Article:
Don't make smokers pay to quit

3 Comments

Daily Telegraph headline: Taxes Up in SmokeLast week opinion was divided on public funding for smokers wanting to give up. Federal Health Minister Nicola Roxon announced that the Federal Government would include nicotine patches in the Pharmaceutical Benefits Scheme (PBS). This would dramatically cut the price of the treatment from $160 to $5 each month.

Some thought that smokers should take responsibility for their habit and pay the full cost of giving up. Others argued that the government would save billions of dollars in health care costs.

Those who would deny smokers this substantial assistance miss the point of society, which presupposes that the strong will help the weak and everybody will be better off. 

We do not condemn people for decisions made in the past, especially when new understanding transforms a previously defensible course of action into a diabolical mistake. ‘It relaxes me’ becomes ‘It kills me’.

We take collective responsibility for society’s problems, which are often a consequence of past mistakes.

This principle is relevant to many areas of public policy. Many decades ago, farmers and agricultural corporations commited to water-intensive crops such as cotton and rice. It seemed like a good idea at the time. It was profitable, and sustained many regional communities. 

But climate science eventually taught us that large-scale investment in rice and cotton has catastrophic consequences for our rivers. Current floods notwithstanding, it hastens desertification. When the government talks of buying back water allocations and assisting the communities whose economies depend upon these industries, we all pay. That’s the way it should be. If they don't receive assistance from taxpayers, they will struggle.

Bad personal decisions force many people into poverty. That’s where they stay until their problems are solved by constructive action at the public level. The Federal Government is to be congratulated on the nicotine patch study. But it must keep its resolve to introduce measures to combat gambling, in the face of objections from vested interests and the new state government in Victoria. There is a temptation to engage in political spin – to do nothing beyond the cosmetic – or to manage rather than solve a problem.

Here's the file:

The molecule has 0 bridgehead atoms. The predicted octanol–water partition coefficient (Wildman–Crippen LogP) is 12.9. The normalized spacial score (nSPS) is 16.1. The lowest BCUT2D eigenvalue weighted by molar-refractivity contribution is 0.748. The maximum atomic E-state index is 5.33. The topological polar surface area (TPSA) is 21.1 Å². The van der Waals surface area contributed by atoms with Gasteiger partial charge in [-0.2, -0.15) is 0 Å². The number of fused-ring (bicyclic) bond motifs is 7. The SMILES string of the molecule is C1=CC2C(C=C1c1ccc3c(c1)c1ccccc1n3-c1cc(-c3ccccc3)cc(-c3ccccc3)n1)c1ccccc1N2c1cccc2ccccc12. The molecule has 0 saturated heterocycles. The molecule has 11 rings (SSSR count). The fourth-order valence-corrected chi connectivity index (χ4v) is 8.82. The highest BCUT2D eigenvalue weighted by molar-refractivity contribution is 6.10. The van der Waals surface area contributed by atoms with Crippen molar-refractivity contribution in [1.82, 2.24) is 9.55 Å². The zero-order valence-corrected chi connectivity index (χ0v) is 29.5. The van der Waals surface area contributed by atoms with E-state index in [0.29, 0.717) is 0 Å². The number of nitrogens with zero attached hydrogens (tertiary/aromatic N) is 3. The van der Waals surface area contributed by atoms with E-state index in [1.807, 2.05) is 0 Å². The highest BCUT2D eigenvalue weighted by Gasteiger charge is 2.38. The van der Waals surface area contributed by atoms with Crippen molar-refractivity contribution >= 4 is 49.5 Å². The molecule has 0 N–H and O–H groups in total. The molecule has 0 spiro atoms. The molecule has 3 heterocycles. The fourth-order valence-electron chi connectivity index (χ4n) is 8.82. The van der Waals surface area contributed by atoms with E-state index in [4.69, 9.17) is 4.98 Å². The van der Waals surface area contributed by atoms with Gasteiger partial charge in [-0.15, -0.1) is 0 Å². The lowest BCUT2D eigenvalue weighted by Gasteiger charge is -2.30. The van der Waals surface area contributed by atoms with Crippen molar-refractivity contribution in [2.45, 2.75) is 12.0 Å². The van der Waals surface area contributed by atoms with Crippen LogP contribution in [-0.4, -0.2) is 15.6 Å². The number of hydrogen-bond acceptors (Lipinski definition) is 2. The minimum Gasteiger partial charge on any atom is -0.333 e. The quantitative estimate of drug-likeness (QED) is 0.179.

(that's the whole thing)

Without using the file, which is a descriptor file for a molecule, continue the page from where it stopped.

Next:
As St Vincent de Paul Society National CEO John Falzon says in a forthcoming essay for Eureka Street, our collective problems need to be resolved rather than managed, and it’s actually simpler that way. He quotes from Dorothy Day’s associate Peter Maurin, who urges those with responsibility to tackle the present for the sake of the future: ‘The future will be different if we make the present different.’


Michael MullinsMichael Mullins is editor of Eureka Street. He also teaches media ethics in the University of Sydney's Department of Media and Communications.

Topic tags: smoking, pharmaceutical benefits scheme, quit, society, farmers, irrigation, desertification

 

 

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Federal Health Minister Roxon is to be commended for her decision to make nicotine patches available under the pharmaceutical benefits scheme. Of course we need to give others a helping hand. It's unconscionable to let those who still smoke cigarettes pay for assistance to break their deadly habit. After all, past governments have profited handsomely from tobacco taxes. Thanks for this article, editor.
Joyce | 13 December 2010


As a nicotine addict who has tried many times to quit, I can only say it definitely helps to know that other people care - when they say they want me to stop because they want me around a bit longer. To know that the government actually cares enough about its citizens to (save on medical expenses and) do all it responsibly can for their mental and physical health, is a refreshing change from us all being considered just units in the economy and suckers in the market. This article equates leadership with responsibility, not just spin and "fooling the people". Thank you.
Phillip | 13 December 2010


I am a pharmacist and treat many people every week struggling with nicotine addiction. Firstly Nicotine Replacement Therapy NRT costs less than the cigarettes it replaces. Secondly people who have put some money on the table have taken a stake in their quitting decision. I see this decision as only wasting taxpayers money for medicine. It will lead to smokers buying their NRT and then not using it because they haven't a stake in the process. NRT costs about $30 per week, the same as 2 packs of cigarettes and so I don't see the problem. I have also seen better quit rates when a smoker "commits" and buys a couple of weeks of NRT ahead. When someone offers them a cigarette they don't want to waste the money that they have spent on NRT. If they are on their last patch then they seem more likely to take the offered cigarette. The above are just observations from 10 years plus of supplying NRT and talking to my patients. If the comeback is that $30 is too much for the poor to shell out at once then maybe we need to have 1-2 days supply available.
Michael | 17 December 2010


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